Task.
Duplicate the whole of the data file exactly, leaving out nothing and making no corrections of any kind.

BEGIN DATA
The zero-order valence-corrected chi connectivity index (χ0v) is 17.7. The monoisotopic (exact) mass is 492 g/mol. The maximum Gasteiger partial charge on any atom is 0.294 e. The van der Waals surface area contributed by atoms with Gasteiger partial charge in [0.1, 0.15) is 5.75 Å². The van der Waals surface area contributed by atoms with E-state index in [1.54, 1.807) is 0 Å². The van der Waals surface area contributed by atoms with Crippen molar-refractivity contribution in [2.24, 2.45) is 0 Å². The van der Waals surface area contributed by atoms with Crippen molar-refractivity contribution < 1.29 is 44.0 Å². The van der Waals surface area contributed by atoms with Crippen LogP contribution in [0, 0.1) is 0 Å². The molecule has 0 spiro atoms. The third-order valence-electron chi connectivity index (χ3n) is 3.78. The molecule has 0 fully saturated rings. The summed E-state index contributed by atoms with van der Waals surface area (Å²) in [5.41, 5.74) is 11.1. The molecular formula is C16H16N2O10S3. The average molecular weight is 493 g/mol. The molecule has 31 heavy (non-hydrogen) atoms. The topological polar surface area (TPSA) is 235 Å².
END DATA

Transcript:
The zero-order valence-corrected chi connectivity index (χ0v) is 17.7. The monoisotopic (exact) mass is 492 g/mol. The maximum Gasteiger partial charge on any atom is 0.294 e. The van der Waals surface area contributed by atoms with Gasteiger partial charge in [0.1, 0.15) is 5.75 Å². The van der Waals surface area contributed by atoms with E-state index in [1.54, 1.807) is 0 Å². The van der Waals surface area contributed by atoms with Crippen molar-refractivity contribution in [2.24, 2.45) is 0 Å². The van der Waals surface area contributed by atoms with Crippen molar-refractivity contribution < 1.29 is 44.0 Å². The van der Waals surface area contributed by atoms with Crippen LogP contribution in [0, 0.1) is 0 Å². The molecule has 0 spiro atoms. The third-order valence-electron chi connectivity index (χ3n) is 3.78. The molecule has 0 fully saturated rings. The summed E-state index contributed by atoms with van der Waals surface area (Å²) in [5.41, 5.74) is 11.1. The molecular formula is C16H16N2O10S3. The average molecular weight is 493 g/mol. The molecule has 31 heavy (non-hydrogen) atoms. The topological polar surface area (TPSA) is 235 Å².